The Chinese-Soviet Rift: Origins and Portents

Courtesy Reuters

The long-heralded and twice-postponed conference between the Chinese and Soviet Communist spokesmen, held at Moscow in July, was overshadowed, at least for the outside world, by the dramatic publication of the exchange of letters between the two Central Committees. The breakup of the conference was hardly softened by halfhearted assertions of a mutual intention to continue the discussions. It is hard to discern any useful topics for new negotiations until one or another or both parties to the quarrel have made some rather drastic changes in their ideological claims or their practical policy aims. The two facets are inseparable, of course. Quarrels among Communists have been a recurring feature of a movement that claims political omniscience and a monopoly of messianic foresight, and are normally clothed in recondite scholastic terms. But their ideological disputes are always waged over real questions of power and policy.

From this latest phase of the Moscow-Peking conflict, what new can we learn of the nature of the rift? And, more dimly glimpsed, what does this clash portend for the future?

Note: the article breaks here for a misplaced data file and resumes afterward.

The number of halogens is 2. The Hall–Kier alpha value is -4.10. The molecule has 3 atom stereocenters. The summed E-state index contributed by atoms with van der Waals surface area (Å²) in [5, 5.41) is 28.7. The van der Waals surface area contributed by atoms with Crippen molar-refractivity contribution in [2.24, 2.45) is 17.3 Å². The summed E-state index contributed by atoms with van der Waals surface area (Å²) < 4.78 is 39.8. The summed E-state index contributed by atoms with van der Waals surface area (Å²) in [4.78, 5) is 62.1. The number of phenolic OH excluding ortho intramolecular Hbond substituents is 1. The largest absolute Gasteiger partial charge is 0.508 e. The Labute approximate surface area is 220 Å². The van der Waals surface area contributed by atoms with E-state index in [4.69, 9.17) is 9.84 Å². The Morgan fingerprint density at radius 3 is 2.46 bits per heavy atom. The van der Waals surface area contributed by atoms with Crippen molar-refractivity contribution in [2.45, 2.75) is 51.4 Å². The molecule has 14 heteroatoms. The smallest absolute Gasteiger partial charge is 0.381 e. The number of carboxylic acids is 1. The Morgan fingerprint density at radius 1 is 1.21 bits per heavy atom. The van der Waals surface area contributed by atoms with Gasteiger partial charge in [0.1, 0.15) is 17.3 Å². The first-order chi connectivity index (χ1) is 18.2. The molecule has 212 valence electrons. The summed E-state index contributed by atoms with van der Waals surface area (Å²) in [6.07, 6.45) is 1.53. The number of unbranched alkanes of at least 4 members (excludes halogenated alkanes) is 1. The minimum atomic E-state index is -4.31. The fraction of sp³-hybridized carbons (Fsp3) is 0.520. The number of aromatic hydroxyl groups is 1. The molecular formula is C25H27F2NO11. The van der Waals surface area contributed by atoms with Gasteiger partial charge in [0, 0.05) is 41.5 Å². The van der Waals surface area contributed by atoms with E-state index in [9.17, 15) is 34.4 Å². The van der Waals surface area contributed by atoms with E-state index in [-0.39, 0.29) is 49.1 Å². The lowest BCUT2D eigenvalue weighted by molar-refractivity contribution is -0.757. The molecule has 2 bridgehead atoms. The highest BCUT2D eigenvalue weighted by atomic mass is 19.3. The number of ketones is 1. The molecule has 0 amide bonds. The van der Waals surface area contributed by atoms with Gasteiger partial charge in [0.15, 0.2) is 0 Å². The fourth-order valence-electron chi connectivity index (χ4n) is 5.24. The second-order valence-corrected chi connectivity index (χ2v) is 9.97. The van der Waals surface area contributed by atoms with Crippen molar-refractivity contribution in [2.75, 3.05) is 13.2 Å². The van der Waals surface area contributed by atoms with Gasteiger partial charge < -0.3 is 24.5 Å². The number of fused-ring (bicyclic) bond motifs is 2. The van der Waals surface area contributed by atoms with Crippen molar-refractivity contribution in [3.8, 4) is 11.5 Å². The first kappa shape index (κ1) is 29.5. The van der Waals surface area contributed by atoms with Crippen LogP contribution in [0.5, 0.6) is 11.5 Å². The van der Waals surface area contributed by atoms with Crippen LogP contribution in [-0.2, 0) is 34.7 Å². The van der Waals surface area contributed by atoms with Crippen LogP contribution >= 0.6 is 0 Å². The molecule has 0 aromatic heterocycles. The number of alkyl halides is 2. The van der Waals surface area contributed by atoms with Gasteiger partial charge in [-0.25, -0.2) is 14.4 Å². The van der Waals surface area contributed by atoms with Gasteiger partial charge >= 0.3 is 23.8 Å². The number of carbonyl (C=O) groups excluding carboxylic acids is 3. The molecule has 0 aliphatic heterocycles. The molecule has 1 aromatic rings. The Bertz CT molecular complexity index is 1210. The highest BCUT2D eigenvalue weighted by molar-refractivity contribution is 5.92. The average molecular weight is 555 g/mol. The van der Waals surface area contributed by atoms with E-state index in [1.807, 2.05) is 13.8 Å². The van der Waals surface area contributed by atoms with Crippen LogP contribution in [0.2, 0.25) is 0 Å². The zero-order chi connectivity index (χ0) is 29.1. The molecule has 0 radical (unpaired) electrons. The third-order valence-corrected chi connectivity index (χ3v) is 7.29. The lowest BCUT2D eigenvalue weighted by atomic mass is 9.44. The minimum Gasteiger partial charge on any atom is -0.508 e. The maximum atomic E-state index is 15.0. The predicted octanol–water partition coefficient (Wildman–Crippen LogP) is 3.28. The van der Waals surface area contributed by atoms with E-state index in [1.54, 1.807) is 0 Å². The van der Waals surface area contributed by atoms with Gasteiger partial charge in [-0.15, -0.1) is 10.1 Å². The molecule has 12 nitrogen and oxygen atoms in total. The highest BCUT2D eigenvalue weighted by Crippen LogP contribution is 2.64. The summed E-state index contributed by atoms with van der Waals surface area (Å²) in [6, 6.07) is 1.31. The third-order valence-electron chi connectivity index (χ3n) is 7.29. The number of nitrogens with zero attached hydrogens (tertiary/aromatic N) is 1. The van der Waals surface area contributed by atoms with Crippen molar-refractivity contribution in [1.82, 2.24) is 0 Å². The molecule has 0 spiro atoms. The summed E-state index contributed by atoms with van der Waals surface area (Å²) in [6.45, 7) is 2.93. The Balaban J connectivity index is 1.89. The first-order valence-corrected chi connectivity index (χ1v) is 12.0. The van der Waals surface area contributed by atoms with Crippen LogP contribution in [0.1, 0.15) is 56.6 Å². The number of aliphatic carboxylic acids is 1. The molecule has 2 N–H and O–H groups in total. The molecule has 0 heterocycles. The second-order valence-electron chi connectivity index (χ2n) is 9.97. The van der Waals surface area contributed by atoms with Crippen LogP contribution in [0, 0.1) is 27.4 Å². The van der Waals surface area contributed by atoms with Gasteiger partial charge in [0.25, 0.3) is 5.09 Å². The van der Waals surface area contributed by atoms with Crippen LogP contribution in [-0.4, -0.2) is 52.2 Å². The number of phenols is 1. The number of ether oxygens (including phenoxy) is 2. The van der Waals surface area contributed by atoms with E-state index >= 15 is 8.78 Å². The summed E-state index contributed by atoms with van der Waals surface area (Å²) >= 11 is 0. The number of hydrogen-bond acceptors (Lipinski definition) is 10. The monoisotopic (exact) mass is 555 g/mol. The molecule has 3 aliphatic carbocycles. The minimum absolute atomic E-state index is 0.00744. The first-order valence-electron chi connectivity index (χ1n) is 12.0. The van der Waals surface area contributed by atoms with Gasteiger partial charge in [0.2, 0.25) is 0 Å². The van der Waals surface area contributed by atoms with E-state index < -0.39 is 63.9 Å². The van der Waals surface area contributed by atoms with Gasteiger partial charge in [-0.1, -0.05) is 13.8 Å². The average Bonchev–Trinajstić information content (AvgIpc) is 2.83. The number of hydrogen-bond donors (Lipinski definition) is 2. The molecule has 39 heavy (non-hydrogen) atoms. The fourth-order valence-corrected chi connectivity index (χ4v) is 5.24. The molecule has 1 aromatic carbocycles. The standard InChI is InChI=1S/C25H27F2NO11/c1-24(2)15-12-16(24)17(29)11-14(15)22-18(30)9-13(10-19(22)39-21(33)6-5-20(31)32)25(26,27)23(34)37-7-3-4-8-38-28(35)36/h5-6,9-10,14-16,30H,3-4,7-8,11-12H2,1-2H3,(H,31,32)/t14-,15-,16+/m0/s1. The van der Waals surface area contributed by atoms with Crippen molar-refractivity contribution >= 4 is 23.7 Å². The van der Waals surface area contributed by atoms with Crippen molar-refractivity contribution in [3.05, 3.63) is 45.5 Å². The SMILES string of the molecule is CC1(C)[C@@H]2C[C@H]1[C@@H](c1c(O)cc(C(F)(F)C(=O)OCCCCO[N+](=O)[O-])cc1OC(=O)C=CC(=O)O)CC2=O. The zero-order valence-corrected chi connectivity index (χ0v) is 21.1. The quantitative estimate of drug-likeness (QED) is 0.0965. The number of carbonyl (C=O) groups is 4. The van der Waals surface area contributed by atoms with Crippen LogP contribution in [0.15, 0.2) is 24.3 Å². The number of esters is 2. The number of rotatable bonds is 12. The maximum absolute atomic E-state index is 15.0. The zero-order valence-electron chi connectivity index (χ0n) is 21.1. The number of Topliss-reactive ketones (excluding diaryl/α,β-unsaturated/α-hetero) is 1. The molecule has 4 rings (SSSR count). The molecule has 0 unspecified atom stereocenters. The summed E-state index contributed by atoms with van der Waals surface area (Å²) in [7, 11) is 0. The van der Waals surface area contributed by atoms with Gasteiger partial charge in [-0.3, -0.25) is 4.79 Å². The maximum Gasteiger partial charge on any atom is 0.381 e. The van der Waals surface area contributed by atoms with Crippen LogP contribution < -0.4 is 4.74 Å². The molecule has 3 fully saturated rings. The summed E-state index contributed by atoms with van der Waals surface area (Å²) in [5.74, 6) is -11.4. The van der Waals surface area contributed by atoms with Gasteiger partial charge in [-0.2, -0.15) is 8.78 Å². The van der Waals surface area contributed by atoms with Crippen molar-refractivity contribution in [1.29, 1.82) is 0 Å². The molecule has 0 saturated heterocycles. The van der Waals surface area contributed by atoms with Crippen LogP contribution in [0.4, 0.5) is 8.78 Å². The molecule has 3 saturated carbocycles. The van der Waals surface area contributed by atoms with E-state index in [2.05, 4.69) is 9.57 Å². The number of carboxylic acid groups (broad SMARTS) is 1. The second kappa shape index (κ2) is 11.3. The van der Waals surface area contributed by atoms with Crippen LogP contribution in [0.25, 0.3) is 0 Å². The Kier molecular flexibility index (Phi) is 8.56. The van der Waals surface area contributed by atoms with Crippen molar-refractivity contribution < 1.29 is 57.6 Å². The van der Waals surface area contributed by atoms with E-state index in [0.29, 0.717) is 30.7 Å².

The exchange of charges has clarified in some respects, though obscured in others, the chronology of the conflict. Western analysts of the dispute have generally traced its devious course from the June 1960 congress of the Rumanian Party, or rather from the behind-the-scenes meetings held at that time in Bucharest, among representatives of some 50 Communist Parties, to discuss the clash of views that had arisen over the proper strategy of the international movement. The Soviet letter of July 14 assigns a somewhat earlier date. According to its account, the direct conflict began with the publication by the Chinese Party, in April 1960, of a collection called "Long Live Leninism!" This was, Moscow claims, a direct attack on several main points of the Moscow Declaration of 1957. In it Peking lashed out against the policy of coexistence, against the possibility of averting a world war, against the use of both peaceful and non-peaceful paths to the Communist achievement of power. Similarly,

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